History of Science
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The strength of the History of Science collection consists of astronomical texts from the period between the establishment of Tycho Brahe’s observatory on the island of Hven in 1576 and Isaac Newton’s death in 1727. Special Collections has made it a priority to collect astronomical works because of the connections between the study of the stars and religious thought during the seventeenth century.
The centerpiece of this collection is the Library’s millionth-volume acquisition, the manuscript of the fixed-star catalog of the Prussian astronomer Johannes Hevelius (1611-1687). To commemorate this acquisition in 1971, Special Collections also collected and exhibited all of Hevelius’s printed works. In addition, the History of Science collection includes many of the landmark works in the history of astronomy including Tycho Brahe’s Astronomiae Instauratae Mechanica, Johannes Kepler’s Astronomia Nova and Giovanni Battista Riccioli’s Almagestum Novum.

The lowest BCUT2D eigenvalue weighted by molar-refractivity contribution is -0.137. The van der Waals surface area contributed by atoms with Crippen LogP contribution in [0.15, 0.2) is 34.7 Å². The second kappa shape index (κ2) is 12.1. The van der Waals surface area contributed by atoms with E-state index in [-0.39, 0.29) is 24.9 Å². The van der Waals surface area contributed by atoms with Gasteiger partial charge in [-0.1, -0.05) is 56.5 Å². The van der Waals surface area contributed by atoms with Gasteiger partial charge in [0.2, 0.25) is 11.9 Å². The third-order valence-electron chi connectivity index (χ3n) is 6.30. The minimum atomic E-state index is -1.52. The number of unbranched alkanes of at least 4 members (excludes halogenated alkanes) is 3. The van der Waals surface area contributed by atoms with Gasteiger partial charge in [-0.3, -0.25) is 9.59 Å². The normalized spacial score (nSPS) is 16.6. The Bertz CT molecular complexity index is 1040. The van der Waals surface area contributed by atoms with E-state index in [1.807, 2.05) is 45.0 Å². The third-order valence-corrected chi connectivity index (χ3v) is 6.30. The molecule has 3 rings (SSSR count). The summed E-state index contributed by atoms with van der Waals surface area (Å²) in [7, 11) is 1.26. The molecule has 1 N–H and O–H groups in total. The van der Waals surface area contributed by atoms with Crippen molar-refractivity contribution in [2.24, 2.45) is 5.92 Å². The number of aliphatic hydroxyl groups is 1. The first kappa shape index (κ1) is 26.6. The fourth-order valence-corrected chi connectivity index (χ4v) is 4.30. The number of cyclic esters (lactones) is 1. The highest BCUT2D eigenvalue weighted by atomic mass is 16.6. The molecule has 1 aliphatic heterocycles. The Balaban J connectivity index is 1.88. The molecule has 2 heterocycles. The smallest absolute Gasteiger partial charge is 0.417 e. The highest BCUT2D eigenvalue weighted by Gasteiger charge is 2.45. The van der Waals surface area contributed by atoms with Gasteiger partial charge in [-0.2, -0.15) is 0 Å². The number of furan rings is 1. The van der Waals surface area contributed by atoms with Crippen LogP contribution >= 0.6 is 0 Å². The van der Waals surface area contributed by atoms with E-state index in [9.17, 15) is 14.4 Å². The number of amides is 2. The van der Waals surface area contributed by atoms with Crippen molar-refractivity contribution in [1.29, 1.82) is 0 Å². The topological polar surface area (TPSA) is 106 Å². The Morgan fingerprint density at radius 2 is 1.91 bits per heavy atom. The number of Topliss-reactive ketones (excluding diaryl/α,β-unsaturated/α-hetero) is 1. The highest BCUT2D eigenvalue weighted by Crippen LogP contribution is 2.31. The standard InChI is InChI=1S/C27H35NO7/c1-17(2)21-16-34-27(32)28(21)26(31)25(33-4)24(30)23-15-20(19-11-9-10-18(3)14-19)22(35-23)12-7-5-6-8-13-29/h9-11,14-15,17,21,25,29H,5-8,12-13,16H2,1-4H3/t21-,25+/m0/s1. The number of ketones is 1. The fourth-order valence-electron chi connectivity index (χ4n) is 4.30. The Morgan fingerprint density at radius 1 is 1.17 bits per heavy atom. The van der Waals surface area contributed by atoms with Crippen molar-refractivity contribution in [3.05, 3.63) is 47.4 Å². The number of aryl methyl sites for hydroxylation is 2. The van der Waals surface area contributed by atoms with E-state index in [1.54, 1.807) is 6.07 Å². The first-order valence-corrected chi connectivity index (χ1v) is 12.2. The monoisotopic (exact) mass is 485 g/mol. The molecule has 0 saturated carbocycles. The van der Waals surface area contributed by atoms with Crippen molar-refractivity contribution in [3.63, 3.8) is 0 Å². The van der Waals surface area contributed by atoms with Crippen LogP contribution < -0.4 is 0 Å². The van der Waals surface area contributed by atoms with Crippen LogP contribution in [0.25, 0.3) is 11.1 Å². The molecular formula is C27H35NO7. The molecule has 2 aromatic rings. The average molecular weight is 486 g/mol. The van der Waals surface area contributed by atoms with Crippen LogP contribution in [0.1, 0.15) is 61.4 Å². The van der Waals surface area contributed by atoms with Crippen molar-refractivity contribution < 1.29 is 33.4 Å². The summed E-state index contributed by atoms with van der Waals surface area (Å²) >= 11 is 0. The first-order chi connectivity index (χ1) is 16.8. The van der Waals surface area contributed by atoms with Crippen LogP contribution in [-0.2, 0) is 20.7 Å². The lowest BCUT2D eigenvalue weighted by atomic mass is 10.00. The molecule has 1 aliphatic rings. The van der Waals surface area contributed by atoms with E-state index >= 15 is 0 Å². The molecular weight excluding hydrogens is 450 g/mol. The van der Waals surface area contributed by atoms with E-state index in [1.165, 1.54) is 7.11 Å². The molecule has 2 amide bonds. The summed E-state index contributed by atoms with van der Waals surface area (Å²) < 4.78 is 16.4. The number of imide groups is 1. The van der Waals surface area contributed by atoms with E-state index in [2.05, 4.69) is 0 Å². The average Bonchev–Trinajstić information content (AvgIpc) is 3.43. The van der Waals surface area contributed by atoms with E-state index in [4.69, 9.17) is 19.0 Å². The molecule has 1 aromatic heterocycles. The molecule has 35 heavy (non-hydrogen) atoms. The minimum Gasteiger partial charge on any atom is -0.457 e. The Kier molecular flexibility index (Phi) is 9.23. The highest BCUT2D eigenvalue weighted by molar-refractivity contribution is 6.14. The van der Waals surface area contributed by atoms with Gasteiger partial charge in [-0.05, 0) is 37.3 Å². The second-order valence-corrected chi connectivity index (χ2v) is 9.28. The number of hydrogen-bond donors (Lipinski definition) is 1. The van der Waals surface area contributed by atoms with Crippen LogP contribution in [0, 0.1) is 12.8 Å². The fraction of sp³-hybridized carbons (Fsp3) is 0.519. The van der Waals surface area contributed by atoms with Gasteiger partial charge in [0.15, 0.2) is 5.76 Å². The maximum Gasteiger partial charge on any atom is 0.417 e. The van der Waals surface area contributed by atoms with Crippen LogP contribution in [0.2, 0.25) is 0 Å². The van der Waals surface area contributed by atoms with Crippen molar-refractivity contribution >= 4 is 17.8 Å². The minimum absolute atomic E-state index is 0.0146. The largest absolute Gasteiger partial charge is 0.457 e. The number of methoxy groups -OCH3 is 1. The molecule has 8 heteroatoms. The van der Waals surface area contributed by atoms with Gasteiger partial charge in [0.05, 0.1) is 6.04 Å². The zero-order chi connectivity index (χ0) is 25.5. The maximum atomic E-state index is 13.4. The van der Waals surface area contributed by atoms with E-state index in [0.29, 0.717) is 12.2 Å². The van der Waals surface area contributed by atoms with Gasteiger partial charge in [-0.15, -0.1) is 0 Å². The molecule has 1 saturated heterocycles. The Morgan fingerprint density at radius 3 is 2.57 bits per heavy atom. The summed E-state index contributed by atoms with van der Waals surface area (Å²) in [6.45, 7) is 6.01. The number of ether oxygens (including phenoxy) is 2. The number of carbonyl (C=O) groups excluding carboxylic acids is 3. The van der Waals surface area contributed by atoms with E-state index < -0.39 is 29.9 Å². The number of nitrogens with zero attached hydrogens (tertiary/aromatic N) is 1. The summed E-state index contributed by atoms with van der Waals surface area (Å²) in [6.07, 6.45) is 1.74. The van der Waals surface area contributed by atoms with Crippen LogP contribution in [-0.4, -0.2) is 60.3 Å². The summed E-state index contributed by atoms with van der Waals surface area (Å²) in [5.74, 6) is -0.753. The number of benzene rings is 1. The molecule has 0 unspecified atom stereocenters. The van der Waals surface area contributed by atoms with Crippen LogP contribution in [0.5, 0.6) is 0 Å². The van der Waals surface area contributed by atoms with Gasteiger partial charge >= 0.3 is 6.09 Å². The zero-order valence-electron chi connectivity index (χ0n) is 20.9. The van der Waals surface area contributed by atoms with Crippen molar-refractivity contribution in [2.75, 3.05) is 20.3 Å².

The History of Science collection has expanded beyond astronomical works to include an almost complete assembly of the published works of the Jesuit Athanasius Kircher (1602-1680). While the University originally collected Kircheriana because of its long-standing interest in Egyptology, the breadth of Kircher’s work also covers subjects important to the history of science including: magnetism, light, plurality of worlds, plague, volcanoes and a host of other natural phenomena.